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Capstone Projects

Forest Structure and Composition in the Smitty Creek Watershed

Wed, 12/14/2016 - 09:56
Abstract: The 2016 Smitty Creek CFI (Continuous Forest Inventory) study addressed the issue of creating a reliable and repeatable inventory design to examine general forestry trends and their relationships with the watershed itself. Identifying these trends and their consequences is important when considering factors linked to climate change, such as carbon storage and allocation. The objective of this project were as follows: establish 10 new CFI plots, monitor and record for signs of disease and insects, tree mortality, and overstory wildlife habitat, accurately estimate forest carbon sequestration, record understory composition in a 1/50th acre area around each plot center, and suggest methods and reasons for application in Paul Smith’s College CFI capstone projects. The study was conducted within the Smitty Creek watershed in Paul Smiths, NY with the plots falling on a transect that runs north and south. At each plot, trees within the radius were assigned numbered aluminum tags, trees were measured at diameter at breast height, and other features, such as snags, were recorded. Upon completing the project, 10 CFI plots had been created and their locations were recorded, several diseases and forest health concerns were identified, as well as, tree mortality and wildlife habitat considerations, carbon sequestration for the watershed was modeled over the next century, and a CFI project was designed for the Paul Smith’s College land compartments. The Smitty Creek watershed CFI project is repeatable and has an accurate baseline of information for future studies, and the Paul Smith’s College land compartments CFI plot design is ready for implementation.
Access: Yes
Literary Rights: On
Major: Environmental Sciences, Fisheries and Wildlife Science, Forestry
Year: 2016
Authors: Gregg Slezak, Leonard Johnson, William O'Reilly, Jake Weber, Charlie Ulrich, Collin Perkins McCraw, Jake Harm, Nick Georgelas

Rooted Education: learning from aquaponics

Sat, 04/30/2016 - 15:02
Abstract: Aquaponics is the integration of soil-less agriculture (hydroponics) within closed-loop aquaculture systems to reduce the toxic accumulation of nutrient waste from aquatic animals. Bacteria naturally establish to purify water by oxidizing the ammonia secreted by fish, which reduces the toxicity of effluent while creating a usable nitrogen source for plants. The conversion of ammonia and nitrite into nitrate by living bacteria communities is called a biological filter, or biofiltration (FAO 2014). Aquaponics would not be possible without biofiltration; the slightest amount of ammonia would be fatally toxic to fish, and plants wouldn't receive the nitrates they need to grow. There are unique opportunities offered by an aquaponics system to learn about ecological and human communities. 1.1. Aquaponics enables users to grow fish and agricultural plants with limited space and resource use (water, soil, and time). This enables an aquaponics user to invest less physical energy and time into expanding sustainable food resources for their household use. 1.2. A small aquaponics system could promote cultural values of self-sufficiency, energy consciousness, and connection to food systems. It could inspire individual efforts to produce food for one’s household, to build healthier and more resilient systems, and a greater appreciation for farming. Therefore, this project aims to actualize a mobile and functional aquaponics system for the educational benefit of the Paul Smith's College community. I will provide the background knowledge needed to maintain an aquaponics system, as well as describe the general concept of aquaponics design.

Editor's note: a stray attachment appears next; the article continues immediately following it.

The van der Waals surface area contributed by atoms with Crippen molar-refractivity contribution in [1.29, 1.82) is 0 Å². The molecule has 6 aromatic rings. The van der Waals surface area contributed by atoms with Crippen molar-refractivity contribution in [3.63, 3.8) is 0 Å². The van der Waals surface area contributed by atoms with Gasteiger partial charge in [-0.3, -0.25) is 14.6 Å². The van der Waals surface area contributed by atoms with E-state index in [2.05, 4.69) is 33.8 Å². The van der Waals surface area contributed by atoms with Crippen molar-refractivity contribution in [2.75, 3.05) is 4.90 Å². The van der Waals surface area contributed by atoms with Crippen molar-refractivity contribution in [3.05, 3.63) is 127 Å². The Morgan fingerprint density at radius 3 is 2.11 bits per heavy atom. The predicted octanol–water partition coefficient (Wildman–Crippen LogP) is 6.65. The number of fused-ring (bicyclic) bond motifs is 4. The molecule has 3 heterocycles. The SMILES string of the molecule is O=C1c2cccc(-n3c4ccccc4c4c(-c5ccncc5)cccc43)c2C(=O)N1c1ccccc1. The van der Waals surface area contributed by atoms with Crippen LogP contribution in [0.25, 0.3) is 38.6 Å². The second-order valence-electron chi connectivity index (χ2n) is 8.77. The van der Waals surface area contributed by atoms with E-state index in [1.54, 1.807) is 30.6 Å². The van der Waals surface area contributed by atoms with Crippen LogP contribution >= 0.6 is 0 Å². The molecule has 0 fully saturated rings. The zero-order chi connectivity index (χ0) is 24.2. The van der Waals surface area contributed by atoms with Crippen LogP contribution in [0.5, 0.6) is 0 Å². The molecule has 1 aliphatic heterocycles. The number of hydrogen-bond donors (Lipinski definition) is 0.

Access: No
Literary Rights: On
Major: Environmental Sciences, Natural Resources Sustainability Studies
Year: 2016
File Attachments: The Author has selected not to publish this complete work.
Authors: Brian Jason Kohan

Management Plan for Roseate Spoonbills (Platalea ajaja) in the Everglades National Park

Thu, 05/05/2016 - 14:04
Abstract: This is a management plan for the roseate spoonbill (Platalea ajaja) in the Everglades National Park.
Access: Yes
Literary Rights: On
Major: Fisheries and Wildlife Science
Year: 2016
Authors: Michael Campbell

Conservation and Management of the Pine Barrens Treefrog (Hyla andersonii) in New Jersey

Fri, 05/06/2016 - 08:54